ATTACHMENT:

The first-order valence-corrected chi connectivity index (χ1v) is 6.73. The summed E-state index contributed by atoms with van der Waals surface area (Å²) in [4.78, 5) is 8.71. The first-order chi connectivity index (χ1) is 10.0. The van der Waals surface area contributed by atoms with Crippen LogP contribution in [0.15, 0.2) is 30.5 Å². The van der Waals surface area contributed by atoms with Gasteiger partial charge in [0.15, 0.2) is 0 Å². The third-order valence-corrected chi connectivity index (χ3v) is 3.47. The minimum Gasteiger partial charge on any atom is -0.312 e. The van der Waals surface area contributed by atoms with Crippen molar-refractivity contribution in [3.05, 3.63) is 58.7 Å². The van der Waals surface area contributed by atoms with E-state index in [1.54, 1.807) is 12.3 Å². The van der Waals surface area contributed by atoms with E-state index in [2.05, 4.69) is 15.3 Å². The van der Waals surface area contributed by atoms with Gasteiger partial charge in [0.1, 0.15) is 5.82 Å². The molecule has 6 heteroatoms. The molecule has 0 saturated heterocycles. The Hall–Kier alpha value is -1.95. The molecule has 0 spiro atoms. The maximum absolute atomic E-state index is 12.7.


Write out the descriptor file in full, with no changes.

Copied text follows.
The first-order valence-corrected chi connectivity index (χ1v) is 6.73. The summed E-state index contributed by atoms with van der Waals surface area (Å²) in [4.78, 5) is 8.71. The first-order chi connectivity index (χ1) is 10.0. The van der Waals surface area contributed by atoms with Crippen LogP contribution in [0.15, 0.2) is 30.5 Å². The van der Waals surface area contributed by atoms with Gasteiger partial charge in [0.15, 0.2) is 0 Å². The third-order valence-corrected chi connectivity index (χ3v) is 3.47. The minimum Gasteiger partial charge on any atom is -0.312 e. The van der Waals surface area contributed by atoms with Crippen molar-refractivity contribution in [3.05, 3.63) is 58.7 Å². The van der Waals surface area contributed by atoms with E-state index in [1.54, 1.807) is 12.3 Å². The van der Waals surface area contributed by atoms with E-state index in [2.05, 4.69) is 15.3 Å². The van der Waals surface area contributed by atoms with Gasteiger partial charge in [0.1, 0.15) is 5.82 Å². The molecule has 6 heteroatoms. The molecule has 0 saturated heterocycles. The Hall–Kier alpha value is -1.95. The molecule has 0 spiro atoms. The maximum absolute atomic E-state index is 12.7.